TREATMENT Genital warts are usually treated with an ointment or by cryosurgery (freezing the warts from the skin).   Women who have looked like them or who have been in contact with them should have regular cervical screenings. 


Gonorrhea is one of the most common sexually transmitted infections. It is caused by bacteria, and can affect the vagina, cervix, urethra, rectum, or throat.   There are several strains of gonorrhea bacteria that differ in their ability to cause symptoms and in their susceptibility to various antibiotics.   Symptoms may appear two to ten days after infection, although many infected women have no symptoms.   Most women do not notice symptoms until it has spread to other reproductive organs, such as the uterus and fallopian tubes. 

SYMPTOMS Women notice a change in the vagina's natural secretions, which may vary in consistency or turn greenish or yellowish.   Men notice a white or yellow discharge coming out of the penis.   You may have discomfort when you urinate.   There may also be discharge from the anus if the infection has been from anal sex, or sore throat if it has been from oral sex. 

TREATMENT A high dose of penicillin kills the infection.   If left untreated, it can lead to pelvic inflammatory disease and salpingitis (inflammation of the fallopian tubes) in women, and stretch in both sexes.

Hepatitis B

Hepatitis means "inflammation of the liver.   It is caused by a virus present in the blood and other body fluids of the infected person.   There are several types of hepatitis, including A, B, and C. Type B is not contagious through normal contact, but it can be transmitted through sexual contact, contact with body fluids, and sharing syringes.   May cause persistent liver damage.   Hepatitis B is either chronic or acute.   It is possible to get the disease without symptoms, although liver damage may occur; the carrier can transmit the disease without knowing it.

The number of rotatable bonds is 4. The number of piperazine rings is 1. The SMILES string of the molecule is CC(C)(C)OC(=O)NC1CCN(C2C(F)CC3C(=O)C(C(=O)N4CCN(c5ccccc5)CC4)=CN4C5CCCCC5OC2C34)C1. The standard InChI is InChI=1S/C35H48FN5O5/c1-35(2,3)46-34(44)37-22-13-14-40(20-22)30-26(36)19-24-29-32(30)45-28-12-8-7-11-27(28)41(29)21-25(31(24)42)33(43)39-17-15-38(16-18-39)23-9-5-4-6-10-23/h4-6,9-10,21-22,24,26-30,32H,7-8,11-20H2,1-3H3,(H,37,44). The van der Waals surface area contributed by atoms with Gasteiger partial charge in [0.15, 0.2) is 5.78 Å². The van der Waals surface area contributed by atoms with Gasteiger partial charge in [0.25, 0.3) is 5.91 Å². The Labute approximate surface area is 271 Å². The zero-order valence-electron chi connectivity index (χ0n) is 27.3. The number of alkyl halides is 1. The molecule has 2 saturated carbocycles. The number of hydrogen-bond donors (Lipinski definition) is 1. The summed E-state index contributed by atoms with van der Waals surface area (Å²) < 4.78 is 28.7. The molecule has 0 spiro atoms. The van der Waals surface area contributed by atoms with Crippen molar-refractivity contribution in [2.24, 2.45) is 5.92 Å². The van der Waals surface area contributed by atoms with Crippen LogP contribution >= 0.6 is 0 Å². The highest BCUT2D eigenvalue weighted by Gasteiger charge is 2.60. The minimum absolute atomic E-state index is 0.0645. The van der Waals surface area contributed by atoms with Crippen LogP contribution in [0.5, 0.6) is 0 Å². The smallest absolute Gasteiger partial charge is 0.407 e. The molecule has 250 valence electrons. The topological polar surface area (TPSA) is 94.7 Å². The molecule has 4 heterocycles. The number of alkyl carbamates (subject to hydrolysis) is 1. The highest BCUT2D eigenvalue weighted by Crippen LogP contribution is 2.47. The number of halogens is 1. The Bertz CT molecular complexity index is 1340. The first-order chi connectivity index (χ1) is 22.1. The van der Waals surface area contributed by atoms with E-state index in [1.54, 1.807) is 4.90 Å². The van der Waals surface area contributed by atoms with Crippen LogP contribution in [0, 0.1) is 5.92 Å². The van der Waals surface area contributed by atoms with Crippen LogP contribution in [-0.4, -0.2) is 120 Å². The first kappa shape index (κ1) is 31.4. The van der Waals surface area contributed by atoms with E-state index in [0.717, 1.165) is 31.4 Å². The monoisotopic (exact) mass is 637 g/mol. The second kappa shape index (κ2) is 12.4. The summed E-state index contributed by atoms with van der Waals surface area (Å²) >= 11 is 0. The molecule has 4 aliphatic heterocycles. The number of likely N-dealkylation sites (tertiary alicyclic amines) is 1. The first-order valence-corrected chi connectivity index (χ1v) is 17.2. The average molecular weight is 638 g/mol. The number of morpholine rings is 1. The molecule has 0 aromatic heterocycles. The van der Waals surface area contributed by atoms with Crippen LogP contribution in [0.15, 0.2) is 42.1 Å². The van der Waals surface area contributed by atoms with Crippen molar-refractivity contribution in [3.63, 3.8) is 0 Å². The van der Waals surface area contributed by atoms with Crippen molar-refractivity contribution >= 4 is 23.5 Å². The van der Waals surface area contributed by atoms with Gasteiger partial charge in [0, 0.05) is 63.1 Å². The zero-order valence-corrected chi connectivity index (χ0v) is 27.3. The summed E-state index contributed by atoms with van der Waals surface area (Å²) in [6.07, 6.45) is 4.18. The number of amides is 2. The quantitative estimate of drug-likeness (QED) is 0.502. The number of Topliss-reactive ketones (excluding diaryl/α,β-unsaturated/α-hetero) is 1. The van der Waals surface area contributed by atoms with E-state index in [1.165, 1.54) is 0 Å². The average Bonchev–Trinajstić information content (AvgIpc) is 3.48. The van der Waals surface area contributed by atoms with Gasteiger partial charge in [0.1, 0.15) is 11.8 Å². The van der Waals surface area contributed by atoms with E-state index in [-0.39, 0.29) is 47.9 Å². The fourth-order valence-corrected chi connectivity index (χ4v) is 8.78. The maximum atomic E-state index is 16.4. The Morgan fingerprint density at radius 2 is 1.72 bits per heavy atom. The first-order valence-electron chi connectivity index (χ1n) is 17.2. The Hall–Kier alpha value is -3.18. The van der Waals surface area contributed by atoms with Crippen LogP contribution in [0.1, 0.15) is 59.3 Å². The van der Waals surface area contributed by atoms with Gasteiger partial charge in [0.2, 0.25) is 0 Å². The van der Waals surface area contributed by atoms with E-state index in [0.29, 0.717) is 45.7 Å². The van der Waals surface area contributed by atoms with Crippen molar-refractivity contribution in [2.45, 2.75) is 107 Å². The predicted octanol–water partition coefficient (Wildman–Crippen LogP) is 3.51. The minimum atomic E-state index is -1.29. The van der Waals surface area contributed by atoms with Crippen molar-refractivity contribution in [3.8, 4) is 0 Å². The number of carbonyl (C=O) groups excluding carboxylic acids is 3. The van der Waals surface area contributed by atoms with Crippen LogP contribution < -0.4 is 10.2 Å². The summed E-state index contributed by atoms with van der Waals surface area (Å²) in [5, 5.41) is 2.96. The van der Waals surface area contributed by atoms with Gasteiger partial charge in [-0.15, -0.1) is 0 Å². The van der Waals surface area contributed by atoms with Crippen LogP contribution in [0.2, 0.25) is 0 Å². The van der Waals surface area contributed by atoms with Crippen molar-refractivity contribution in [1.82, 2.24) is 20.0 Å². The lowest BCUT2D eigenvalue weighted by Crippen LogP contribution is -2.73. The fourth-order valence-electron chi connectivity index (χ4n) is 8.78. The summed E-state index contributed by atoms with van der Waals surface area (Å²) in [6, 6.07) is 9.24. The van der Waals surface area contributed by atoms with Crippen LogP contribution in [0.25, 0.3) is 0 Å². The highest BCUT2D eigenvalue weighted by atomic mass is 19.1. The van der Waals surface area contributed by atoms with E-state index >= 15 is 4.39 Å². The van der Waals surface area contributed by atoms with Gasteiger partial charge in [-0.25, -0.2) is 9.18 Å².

SYMPTOMS In the initial phase, flu-like symptoms appear, such as cough and sore throat, which may be accompanied by loss of appetite, tiredness and pain in the abdomen.   In the jaundice phase, the skin and whites of the eyes turn yellow, the urine is dark brown, and the stools are the color of mud.   In the recovery stages, the normal color of skin, eyes, urine, and stool gradually returns.

TREATMENT There is no specific treatment for hepatitis B.   Rest and healthy food contribute to recovery.   Alcohol and drugs should be avoided, as they overload the liver.   Full recovery can take months, or even years.


NGU, or non-gonococcal urethritis (NGU, or urethritis nor specific) is an inflammation of the urethra in men and of the genitals in women.   In the latter case it may be called a non-gonococcal genital infection.   NGU is the most common sexual infection, and is usually caused by the same organism as chlamydia.   Not all cases of NGU are sexually transmitted: allergies and tumors in the penis can also cause the disorder.   In men, NGU can lead to Reiter's syndrome.   It conjugates arthritis, urethritis and conjunctivitis, and is potentially extremely serious.

Symptoms of NGU are usually the same as those of chlamydia.   In women, there may be an abnormal discharge from the vagina, and itching when urinating if the urethra is swollen.   Men may notice a sensation of discomfort when urinating, or a slight discharge from the tip of the penis.

TREATMENT The procedure is the same as for chlamydia.   If left untreated, the inflammation can spread to the prostate and testicles in men and cause pelvic inflammatory disease in women, possibly resulting in infertility.